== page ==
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My New Roswell Debris Review

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posted on Oct, 18 2013 @ 11:30 PM
reply to post by chunder

Aside from some specific components (easily identifiable as to material used if not purpose) and amount of material as you say method of construction of a Mogul array was identical to a weather balloon.

Apologies for lack of referencing but from memory the earliest descriptions of debris field size / amount of material don't appear to match with that of a Mogul array, indicating a larger than expected spread and mass of material.

-Size of the typical weather balloon targets that crashed in the area in the late 40's:

-Size of Project Mogul trains:


-Jesse Marcel Sr comments from the television show In Search Of:

What I saw I couldn't believe, there was so much of it. It had scattered over such a vast area.


-Comments from Bob Pratts interview:

"It was strewn over a wide area, I guess maybe of a mile long and a few hundred feet wide."


Also from memory I believe quite deep gouges in the ground were described and again I'm not sure that can be reconciled with the mass involved in a Mogul array ?

"Deep gouges" were never described by Marcel upon viewing the site. I think it's more of the lore and added to the story later on. He described in the Bob Pratt interview:

One thing I did notice – nothing actually hit the ground bounced on the ground. It was something that must have exploded above ground and fell.


Then at the least there are the I-beams - and most accounts are quite definitive about the fact they were I or H shaped in cross section. I recall seeing construction detail of a Mogul array and that there were no I or H beams present. Of course this doesn't mean it wasn't a man made object but if attempting to positively identify a Mogul array from the earliest descriptions of what was found it should be possible to get some accurate cross references between description and construction.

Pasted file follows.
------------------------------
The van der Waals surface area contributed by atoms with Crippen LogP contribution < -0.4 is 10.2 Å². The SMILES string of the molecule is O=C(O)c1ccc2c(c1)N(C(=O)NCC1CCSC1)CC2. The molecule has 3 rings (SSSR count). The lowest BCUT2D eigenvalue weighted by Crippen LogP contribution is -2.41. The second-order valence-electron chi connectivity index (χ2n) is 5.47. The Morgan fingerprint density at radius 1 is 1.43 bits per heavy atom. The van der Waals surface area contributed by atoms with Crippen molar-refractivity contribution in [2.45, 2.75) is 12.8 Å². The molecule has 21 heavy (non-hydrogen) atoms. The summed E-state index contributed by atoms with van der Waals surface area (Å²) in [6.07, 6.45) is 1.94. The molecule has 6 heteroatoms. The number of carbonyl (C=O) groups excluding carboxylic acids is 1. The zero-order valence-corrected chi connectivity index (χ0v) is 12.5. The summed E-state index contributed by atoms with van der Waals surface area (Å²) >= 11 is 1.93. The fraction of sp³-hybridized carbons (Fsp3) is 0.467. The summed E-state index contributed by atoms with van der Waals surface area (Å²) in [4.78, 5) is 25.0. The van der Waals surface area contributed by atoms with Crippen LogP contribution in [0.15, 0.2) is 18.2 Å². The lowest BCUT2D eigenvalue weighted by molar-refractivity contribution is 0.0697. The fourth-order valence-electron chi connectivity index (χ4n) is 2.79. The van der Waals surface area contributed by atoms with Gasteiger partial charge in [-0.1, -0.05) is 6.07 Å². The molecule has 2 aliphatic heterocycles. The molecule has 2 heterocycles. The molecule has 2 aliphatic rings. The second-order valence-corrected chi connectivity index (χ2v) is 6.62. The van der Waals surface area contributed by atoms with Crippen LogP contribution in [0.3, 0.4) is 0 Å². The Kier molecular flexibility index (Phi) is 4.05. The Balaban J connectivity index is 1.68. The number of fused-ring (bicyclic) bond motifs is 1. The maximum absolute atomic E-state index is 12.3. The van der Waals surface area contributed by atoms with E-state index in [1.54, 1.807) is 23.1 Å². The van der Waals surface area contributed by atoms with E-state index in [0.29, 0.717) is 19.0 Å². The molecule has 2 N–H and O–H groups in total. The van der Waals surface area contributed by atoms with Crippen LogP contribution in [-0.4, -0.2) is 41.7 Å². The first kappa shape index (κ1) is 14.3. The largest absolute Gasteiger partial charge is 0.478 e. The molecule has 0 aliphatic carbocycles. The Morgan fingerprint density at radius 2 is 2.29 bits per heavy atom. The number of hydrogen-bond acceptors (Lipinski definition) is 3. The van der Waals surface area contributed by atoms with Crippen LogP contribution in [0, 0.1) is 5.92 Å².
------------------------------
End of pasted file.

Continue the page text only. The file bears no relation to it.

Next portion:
Seems to be more misinformation. Marcel never described finding i-beams. Again from the Pratt interview, he states:

Oh yes, the little members, small members, solid members that you could not bend or break. But it didn't look like metal. It looked more like wood.
It was a solid member, rectangular members, just like you get a square stick... varied lengths.
They were, what I could recall, perhaps 3/8 of an inch by 1/4 inch thick. (biggest) I'd say about 3 or 4 feet, weightless. You couldn't even tell you had it in your hands. Just like you handle balsa wood.

posted on Oct, 19 2013 @ 03:22 PM
reply to post by Ectoplasm8

To clarify on the I-Beam claims, that was Jess Marcel Jr that made those initial claims. One of the few who actually handled the debris directly from the crash site before the press release. His story never changed with that fact since he was a kid (about 12-14?) back in 1947.

posted on Oct, 19 2013 @ 05:48 PM
reply to post by Krakatoa

Yes, there have been a couple that have mentioned i-beams. Along with Marcel, Brazel's daughter was another that mentioned only sticks:

Sticks, like kite sticks, were attached to some of the pieces with a whitish tape.


So there hasn't been 100% consistency throughout the story. Both Bessie Brazel and Jesse Marcel Sr also mention the purplish designs that look like "Chinese or Japanese characters". That's turned into alien hieroglyphs by others.

posted on Oct, 21 2013 @ 07:44 AM
reply to post by Ectoplasm8

Thumbs up for the post, hope to reply to it properly at some point.

In the meantime most descriptions at least agree on the tinfoil like material and that it couldn't be cut or torn and returned to its original shape without creasing or dents.